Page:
At home I can do what I like!

Fiona Telford-Sharp, Innovation Manager


In the bright and breezy grounds of Korongee, older people relax among lush gardens or walk curving pathways, coming and going from their charming small houses, or settling in with a book and cuppa at the local café. Experiencing this life and warmth on a recent visit, I felt like I’d wandered into a friendly village, where we knocked on a door and were welcomed into a home shared by several older people who are living with dementia, as are all of the Korongee residents. With minimal visible markers of an institution, it felt like somewhere one could be at home, and the residents I chatted with assured me it was.

A huge challenge of residential aged care has always been that while grouping people together to provide 24/7 care can achieve economies and efficiencies of scale, and increase affordability for funders, it creates institutions. Most of us would not choose to make our home with strangers unless we felt we had to, nor would we choose to mold our daily life to suit the efficiencies of an institution. We all want to live at home, with the freedoms and joys that affords. ‘Small scale living’ or ‘household models’ of residential aged care, such as Korongee, are now proliferating across the world as an alternative to institutional models, but what are the features that make them work, what does make home, home?

The concept of home is one that has fascinated researchers in fields as diverse as architecture, economics, sociology, geography and anthropology. While my ideal home will be different from yours, there are commonalities. For example, Gram-Hanssen and Darby’s [1] work draws on cross-discipline definitions to define four key aspects of home: security and control, a site of activity, a place for relationships and continuity, and a place of identity and values. Other research by Hatcher, Chang, Schmied and Garrido [2] developed similar categories: enabling freedom, being comfortable, staying in touch, and anchoring self. We all probably know instinctively what it feels like to be at home – in my home I control when, where and how I wake, shower, eat and dress. I can invite or deny guests access, I can come and go as I please, and I am surrounded by my belongings which reflect my identity and values. However, using a framework such as the ones above to conceptualise ‘home’, can help aged care organisations and staff to think broadly about practical changes that will impact on the sense of home. Asking questions such as, ‘will this enable control, activity, relationships, and identity?’, ‘what roles would be part of the older person’s routine at home?’ and ‘should this happen at home?’ can help clarify institutional and medicalised aspects of care which prevent people feeling at home. Would you have a uniformed nurse give you eye drops at the dinner table when you are eating together with friends?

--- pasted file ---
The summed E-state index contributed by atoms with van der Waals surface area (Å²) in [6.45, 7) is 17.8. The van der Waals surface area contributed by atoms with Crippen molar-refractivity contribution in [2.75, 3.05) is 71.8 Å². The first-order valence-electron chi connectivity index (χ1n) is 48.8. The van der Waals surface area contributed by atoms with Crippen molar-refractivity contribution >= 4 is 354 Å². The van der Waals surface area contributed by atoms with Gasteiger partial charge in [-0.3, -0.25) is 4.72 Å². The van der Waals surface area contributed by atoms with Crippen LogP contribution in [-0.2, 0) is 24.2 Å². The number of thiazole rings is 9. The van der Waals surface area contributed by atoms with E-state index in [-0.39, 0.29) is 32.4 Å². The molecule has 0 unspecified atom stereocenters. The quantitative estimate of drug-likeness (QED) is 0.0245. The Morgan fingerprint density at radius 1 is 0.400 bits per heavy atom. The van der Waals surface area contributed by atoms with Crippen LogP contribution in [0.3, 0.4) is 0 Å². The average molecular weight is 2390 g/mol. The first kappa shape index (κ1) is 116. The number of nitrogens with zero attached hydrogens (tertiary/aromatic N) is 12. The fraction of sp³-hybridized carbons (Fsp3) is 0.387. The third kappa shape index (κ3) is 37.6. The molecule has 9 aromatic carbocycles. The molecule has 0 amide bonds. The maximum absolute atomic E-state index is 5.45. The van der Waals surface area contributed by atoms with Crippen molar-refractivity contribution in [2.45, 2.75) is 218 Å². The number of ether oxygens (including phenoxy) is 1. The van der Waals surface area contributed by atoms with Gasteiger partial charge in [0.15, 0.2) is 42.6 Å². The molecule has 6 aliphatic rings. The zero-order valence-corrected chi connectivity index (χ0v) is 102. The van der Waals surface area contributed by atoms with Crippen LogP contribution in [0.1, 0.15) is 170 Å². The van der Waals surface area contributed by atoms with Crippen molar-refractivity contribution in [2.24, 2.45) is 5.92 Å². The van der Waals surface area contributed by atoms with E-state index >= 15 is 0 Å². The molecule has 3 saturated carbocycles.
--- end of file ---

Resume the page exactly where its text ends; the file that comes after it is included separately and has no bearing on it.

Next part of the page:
Extending this thinking to smart technologies which have potential to help people live safely at home for longer, or live with fewer restrictions in residential aged care, can also help identify the impact of technology on being and feeling at home. For example, implementing surveillance technology in either residential or home care may increase safety, but may also add to institutionalisation. Among all the many considerations involved in implementing new technology, we should prioritise its potential impact on all the dimensions of home. Ask questions such as ‘how can technology ensure the older person is safe and feels at home.’ The Ethics Centre‘s Principles for good technology [3] provides good food for thought on this topic, with principles such as maximise freedom, and fairness.

The questions above are aimed at staff, but of course we should always involve older people themselves in co-design and get to know each individual to really understand what makes them feel most at home. Sometimes what’s important becomes noticeable through its absence, and asking the older person what they miss about their previous home may help you make positive change. In the end, we all want to live at home, and feel at home, rather than live in an institution. To quote Rose, a participant in one of the studies above, at home ’I can do what I like.‘ [2]

*The views and opinions expressed in Knowledge Blogs are those of the authors and do not necessarily reflect those of ARIIA, Flinders University and/or the Australian Government Department of Health and Aged Care.

  1. Gram-Hanssen K, Darby SJ. “Home is where the smart is”? Evaluating smart home research and approaches against the concept of home. Energy Res & Soc Sci. 2018;37:94-101.
  2. Hatcher D, Chang E, Schmied V, Garrido S. Exploring the perspectives of older people on the concept of home. J Aging Res. 2019 Jun 18;2019:2679680.
  3. Beard M, Longstaff SA. Ethical by design: Principles for good technology. Sydney, NSW: The Ethics Centre; 2018.
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